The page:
When Hurricane Maria struck the island of Puerto Rico on Sept. 20, 2017, it wreaked havoc on the island’s infrastructure and people. The storm also revealed the weaknesses of Puerto Rico’s centralized electrical grid. Today, Puerto Rican engineers, environmentalists, and community members are joining forces to identify and develop new distributed energy solutions.
Innovative Energy in Puerto Rico
Published September 20, 2018
Juan Rosario: This is a moment in which we know there is going to be a paradigm shift. Science right now is on our side.
Onscreen: Hurricane Maria made landfall on the island of Puerto Rico on September 20, 2017.
Maria Gonzales: So right now, its been 10 months that we haven’t had electricity. You could hear those winds, you could hear all that rain and everyone was so on edge. We ventured outside and saw horrible destruction. It looked like a horror movie. And that, for me, was… really… I have no words to express what I felt.
Onscreen: All of the island’s 3.5 million residents lost electricity. But not because of power plant failure.
Efraín O’neil-Carrillo: The centralized large power plants that Puerto Rico has, did not suffer really much damage. So, it wasn't a problem of generating the power, it was a matter of transporting that power from the places where it is generated in the large power plants to the places that people needed it. With centralized power, a downed line can cause a blackout.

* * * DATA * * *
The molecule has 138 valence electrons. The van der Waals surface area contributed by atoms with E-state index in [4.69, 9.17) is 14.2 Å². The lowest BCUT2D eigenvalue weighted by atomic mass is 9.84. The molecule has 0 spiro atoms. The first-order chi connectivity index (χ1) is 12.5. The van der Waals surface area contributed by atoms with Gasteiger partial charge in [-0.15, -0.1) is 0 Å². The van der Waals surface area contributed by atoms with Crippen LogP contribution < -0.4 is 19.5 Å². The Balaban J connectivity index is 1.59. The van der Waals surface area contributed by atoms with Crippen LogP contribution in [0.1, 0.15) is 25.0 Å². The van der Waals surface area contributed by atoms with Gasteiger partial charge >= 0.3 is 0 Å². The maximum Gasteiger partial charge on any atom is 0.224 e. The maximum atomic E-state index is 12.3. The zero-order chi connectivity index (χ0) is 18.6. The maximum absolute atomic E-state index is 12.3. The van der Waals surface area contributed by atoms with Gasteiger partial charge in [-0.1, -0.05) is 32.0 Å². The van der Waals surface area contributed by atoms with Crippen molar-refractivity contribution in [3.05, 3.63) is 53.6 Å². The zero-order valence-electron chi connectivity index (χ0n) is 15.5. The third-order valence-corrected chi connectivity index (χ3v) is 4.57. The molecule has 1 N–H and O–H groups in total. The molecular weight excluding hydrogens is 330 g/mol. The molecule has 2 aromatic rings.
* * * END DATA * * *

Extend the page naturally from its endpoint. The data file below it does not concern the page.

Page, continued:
Onscreen: Maria wiped out 80% of Puerto Rico’s transmission and distribution lines.
O’neil-Carrillo: The impact on the transmission system was so large that basically the blackout lasted for so long, months. Maria really proved that the centralized hierarchical model that has dominated the electric utility industry in Puerto Rico for almost 80 years is insufficient to really deal with the impact hurricanes can have on the island.
Onscreen: The farther electricity needs to travel from its source the more vulnerable the system is.
O’neil-Carrillo: There's a lesson there. We need to look at more local resources.
Onscreen: One possible solution Is to add a system of "microgrids" with hundreds of cities and towns producing their own energy.
O’neil-Carrillo: A microgrid is a geographical area where you have enough electric energy resources so that that area can operate by itself, disconnected from the utility or from other systems. It's also a social approach to deal with the energy challenges in the island collaborating with the grid. Part of your energy would come from the utility but part of your energy would also come from your local resources. If the grid is not there because of a storm or whatever you can still operate as if you were a microgrid.
Onscreen: One place working toward a microgrid is Casa Pueblo in Adjuntas.